About this Research Topic
Splicing has been extensively studied in recent years both under physiological and pathological conditions. In particular, high-throughput RNA sequencing allowed a much deeper knowledge on the breadth of alternative splicing in gene expression regulation. Besides the multiplicity of transcripts originating from “conventional” linear splicing, an additional layer of complexity is provided by back-splicing, mostly occurring at annotated exon boundaries, which produces circular RNAs (circRNAs). These are covalently closed RNA rings particularly stable compared to their linear counterparts because they are resistant to exonucleolytic decay and, besides being potential therapeutic agents and targets, also represent attractive biomarkers, especially in liquid biopsies.The increasing data from human genomes are providing, for the first time, population-wide data on genetic variants potentially impacting on splicing, both in monogenic and complex diseases.
Splicing alterations have been particularly studied in autoimmune diseases, where they can be responsible for the generation of autoantigens, and in cancer, where the neo-antigens originating from splicing derangement can impact on tumor immunogenicity and have important consequences on the efficacy of immunotherapy. Moreover, the generation of alternatively spliced isoforms has been shown to be implicated in drug resistance to chemotherapy. A number of approaches have been developed to modulate splicing both to correct splicing mutations and to promote/silence specific splicing events as potential therapies, including antisense oligonucleotides, modified U1 snRNAs, small molecules acting on splicing, and trans-splicing. These post-transcriptional interventions have substantial advantages over traditional gene therapy, including no need to deliver large DNA constructs and no concerns regarding the tissue specificity and expression level of the transgene.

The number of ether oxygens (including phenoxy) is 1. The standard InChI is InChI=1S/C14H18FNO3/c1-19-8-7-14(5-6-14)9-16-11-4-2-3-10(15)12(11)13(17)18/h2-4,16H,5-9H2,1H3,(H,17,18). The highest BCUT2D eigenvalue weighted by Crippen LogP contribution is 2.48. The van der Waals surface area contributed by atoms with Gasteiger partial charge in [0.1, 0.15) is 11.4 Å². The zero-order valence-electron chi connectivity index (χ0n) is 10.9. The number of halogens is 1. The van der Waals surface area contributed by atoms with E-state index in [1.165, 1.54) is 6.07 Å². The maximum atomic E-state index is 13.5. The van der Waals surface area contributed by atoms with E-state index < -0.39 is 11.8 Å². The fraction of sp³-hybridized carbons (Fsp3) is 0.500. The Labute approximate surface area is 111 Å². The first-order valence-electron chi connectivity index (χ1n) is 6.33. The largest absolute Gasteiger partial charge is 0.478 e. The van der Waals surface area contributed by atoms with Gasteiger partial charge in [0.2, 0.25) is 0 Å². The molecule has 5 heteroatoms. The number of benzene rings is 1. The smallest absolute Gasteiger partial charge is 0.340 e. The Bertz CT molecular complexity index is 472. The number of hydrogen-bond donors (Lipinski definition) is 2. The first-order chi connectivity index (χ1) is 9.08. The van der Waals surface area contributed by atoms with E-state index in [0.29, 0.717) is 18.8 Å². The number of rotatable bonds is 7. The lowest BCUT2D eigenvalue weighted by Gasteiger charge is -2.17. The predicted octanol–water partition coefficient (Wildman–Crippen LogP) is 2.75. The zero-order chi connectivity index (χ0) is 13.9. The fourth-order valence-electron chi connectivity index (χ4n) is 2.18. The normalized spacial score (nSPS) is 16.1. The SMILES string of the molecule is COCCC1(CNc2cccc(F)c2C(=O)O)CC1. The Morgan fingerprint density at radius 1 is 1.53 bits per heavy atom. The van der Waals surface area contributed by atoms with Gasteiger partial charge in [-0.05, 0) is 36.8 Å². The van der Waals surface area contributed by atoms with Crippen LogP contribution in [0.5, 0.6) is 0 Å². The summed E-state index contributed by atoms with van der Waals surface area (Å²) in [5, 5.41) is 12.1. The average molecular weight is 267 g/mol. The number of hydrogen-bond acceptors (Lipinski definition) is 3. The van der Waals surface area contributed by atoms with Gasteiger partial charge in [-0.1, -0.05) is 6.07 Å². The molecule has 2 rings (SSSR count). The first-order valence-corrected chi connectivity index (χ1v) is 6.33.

In the view of these many implications in human diseases and of the tremendous efforts aimed at translating the molecular understanding of splicing into, we are proposing a Research Topic gathering new data on RNA splicing and back-splicing in disease and therapy. Original Research articles and Reviews dedicated to:
• Mechanisms of splicing and back-splicing regulation in physiology and disease;
• Description of functional roles of specific splicing events or circRNAs;
• Identification of RNA markers originating from splicing/back-splicing events;
• Analysis of splicing and back-splicing in cancer, omics-based splicing/back-splicing profiles in disease;
• Splicing correction as a therapeutic strategy for human diseases, and therapeutic routes of targeting
alternative-spliced isoforms are welcome.
Keywords: Linear splicing, Back-splicing, Splicing correction, Circular RNAs, RNA biomarkers
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